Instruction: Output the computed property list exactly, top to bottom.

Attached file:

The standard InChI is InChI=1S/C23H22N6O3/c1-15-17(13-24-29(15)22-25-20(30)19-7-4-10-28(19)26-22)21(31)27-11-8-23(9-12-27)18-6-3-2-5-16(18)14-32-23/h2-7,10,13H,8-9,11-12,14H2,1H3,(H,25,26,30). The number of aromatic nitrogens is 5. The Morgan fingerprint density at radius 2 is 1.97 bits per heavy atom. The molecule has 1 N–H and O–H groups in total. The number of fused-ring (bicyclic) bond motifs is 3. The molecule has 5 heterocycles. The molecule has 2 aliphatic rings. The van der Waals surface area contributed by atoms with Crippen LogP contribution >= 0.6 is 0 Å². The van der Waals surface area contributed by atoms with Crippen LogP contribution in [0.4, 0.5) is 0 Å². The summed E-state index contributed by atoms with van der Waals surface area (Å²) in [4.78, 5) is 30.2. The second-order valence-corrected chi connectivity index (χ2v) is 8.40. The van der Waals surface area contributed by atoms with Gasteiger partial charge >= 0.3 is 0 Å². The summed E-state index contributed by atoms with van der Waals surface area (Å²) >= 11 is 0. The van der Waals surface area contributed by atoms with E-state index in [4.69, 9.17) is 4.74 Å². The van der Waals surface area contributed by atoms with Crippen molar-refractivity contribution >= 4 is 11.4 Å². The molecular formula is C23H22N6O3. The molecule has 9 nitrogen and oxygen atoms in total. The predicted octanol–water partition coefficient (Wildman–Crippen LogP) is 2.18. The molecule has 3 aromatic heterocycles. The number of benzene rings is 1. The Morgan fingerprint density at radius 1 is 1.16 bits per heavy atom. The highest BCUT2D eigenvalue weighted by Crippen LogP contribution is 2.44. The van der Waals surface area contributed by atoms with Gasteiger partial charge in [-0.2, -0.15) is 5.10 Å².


The standard InChI is InChI=1S/C23H22N6O3/c1-15-17(13-24-29(15)22-25-20(30)19-7-4-10-28(19)26-22)21(31)27-11-8-23(9-12-27)18-6-3-2-5-16(18)14-32-23/h2-7,10,13H,8-9,11-12,14H2,1H3,(H,25,26,30). The number of aromatic nitrogens is 5. The Morgan fingerprint density at radius 2 is 1.97 bits per heavy atom. The molecule has 1 N–H and O–H groups in total. The number of fused-ring (bicyclic) bond motifs is 3. The molecule has 5 heterocycles. The molecule has 2 aliphatic rings. The van der Waals surface area contributed by atoms with Crippen LogP contribution >= 0.6 is 0 Å². The van der Waals surface area contributed by atoms with Crippen LogP contribution in [0.4, 0.5) is 0 Å². The summed E-state index contributed by atoms with van der Waals surface area (Å²) in [4.78, 5) is 30.2. The second-order valence-corrected chi connectivity index (χ2v) is 8.40. The van der Waals surface area contributed by atoms with Gasteiger partial charge >= 0.3 is 0 Å². The summed E-state index contributed by atoms with van der Waals surface area (Å²) >= 11 is 0. The van der Waals surface area contributed by atoms with E-state index in [4.69, 9.17) is 4.74 Å². The van der Waals surface area contributed by atoms with Crippen molar-refractivity contribution >= 4 is 11.4 Å². The molecular formula is C23H22N6O3. The molecule has 9 nitrogen and oxygen atoms in total. The predicted octanol–water partition coefficient (Wildman–Crippen LogP) is 2.18. The molecule has 3 aromatic heterocycles. The number of benzene rings is 1. The Morgan fingerprint density at radius 1 is 1.16 bits per heavy atom. The highest BCUT2D eigenvalue weighted by Crippen LogP contribution is 2.44. The van der Waals surface area contributed by atoms with Gasteiger partial charge in [-0.2, -0.15) is 5.10 Å².